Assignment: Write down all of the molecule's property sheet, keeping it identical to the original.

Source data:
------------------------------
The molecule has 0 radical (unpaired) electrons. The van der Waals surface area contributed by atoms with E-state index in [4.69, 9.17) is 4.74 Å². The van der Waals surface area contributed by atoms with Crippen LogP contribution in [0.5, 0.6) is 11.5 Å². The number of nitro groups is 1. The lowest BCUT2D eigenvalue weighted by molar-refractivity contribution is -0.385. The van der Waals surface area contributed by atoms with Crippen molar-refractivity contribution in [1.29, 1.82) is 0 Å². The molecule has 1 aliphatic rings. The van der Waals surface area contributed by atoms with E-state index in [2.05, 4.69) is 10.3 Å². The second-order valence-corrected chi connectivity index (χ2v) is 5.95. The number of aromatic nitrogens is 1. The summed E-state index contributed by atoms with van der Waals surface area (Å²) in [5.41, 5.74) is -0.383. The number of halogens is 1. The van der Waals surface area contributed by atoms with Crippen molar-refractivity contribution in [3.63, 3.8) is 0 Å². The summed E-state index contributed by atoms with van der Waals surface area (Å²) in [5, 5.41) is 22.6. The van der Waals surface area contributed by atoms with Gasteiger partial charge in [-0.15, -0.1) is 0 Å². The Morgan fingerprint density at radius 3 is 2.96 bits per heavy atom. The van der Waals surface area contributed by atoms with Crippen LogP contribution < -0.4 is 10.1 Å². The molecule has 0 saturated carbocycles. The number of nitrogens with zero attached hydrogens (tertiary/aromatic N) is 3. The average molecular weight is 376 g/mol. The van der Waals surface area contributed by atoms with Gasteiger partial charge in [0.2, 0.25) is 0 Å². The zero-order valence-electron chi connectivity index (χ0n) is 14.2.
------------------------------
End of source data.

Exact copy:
The molecule has 0 radical (unpaired) electrons. The van der Waals surface area contributed by atoms with E-state index in [4.69, 9.17) is 4.74 Å². The van der Waals surface area contributed by atoms with Crippen LogP contribution in [0.5, 0.6) is 11.5 Å². The number of nitro groups is 1. The lowest BCUT2D eigenvalue weighted by molar-refractivity contribution is -0.385. The van der Waals surface area contributed by atoms with Crippen molar-refractivity contribution in [1.29, 1.82) is 0 Å². The molecule has 1 aliphatic rings. The van der Waals surface area contributed by atoms with E-state index in [2.05, 4.69) is 10.3 Å². The second-order valence-corrected chi connectivity index (χ2v) is 5.95. The number of aromatic nitrogens is 1. The summed E-state index contributed by atoms with van der Waals surface area (Å²) in [5.41, 5.74) is -0.383. The number of halogens is 1. The van der Waals surface area contributed by atoms with Crippen molar-refractivity contribution in [3.63, 3.8) is 0 Å². The summed E-state index contributed by atoms with van der Waals surface area (Å²) in [5, 5.41) is 22.6. The van der Waals surface area contributed by atoms with Gasteiger partial charge in [-0.15, -0.1) is 0 Å². The Morgan fingerprint density at radius 3 is 2.96 bits per heavy atom. The van der Waals surface area contributed by atoms with Crippen LogP contribution < -0.4 is 10.1 Å². The molecule has 0 saturated carbocycles. The number of nitrogens with zero attached hydrogens (tertiary/aromatic N) is 3. The average molecular weight is 376 g/mol. The van der Waals surface area contributed by atoms with Gasteiger partial charge in [0.2, 0.25) is 0 Å². The zero-order valence-electron chi connectivity index (χ0n) is 14.2.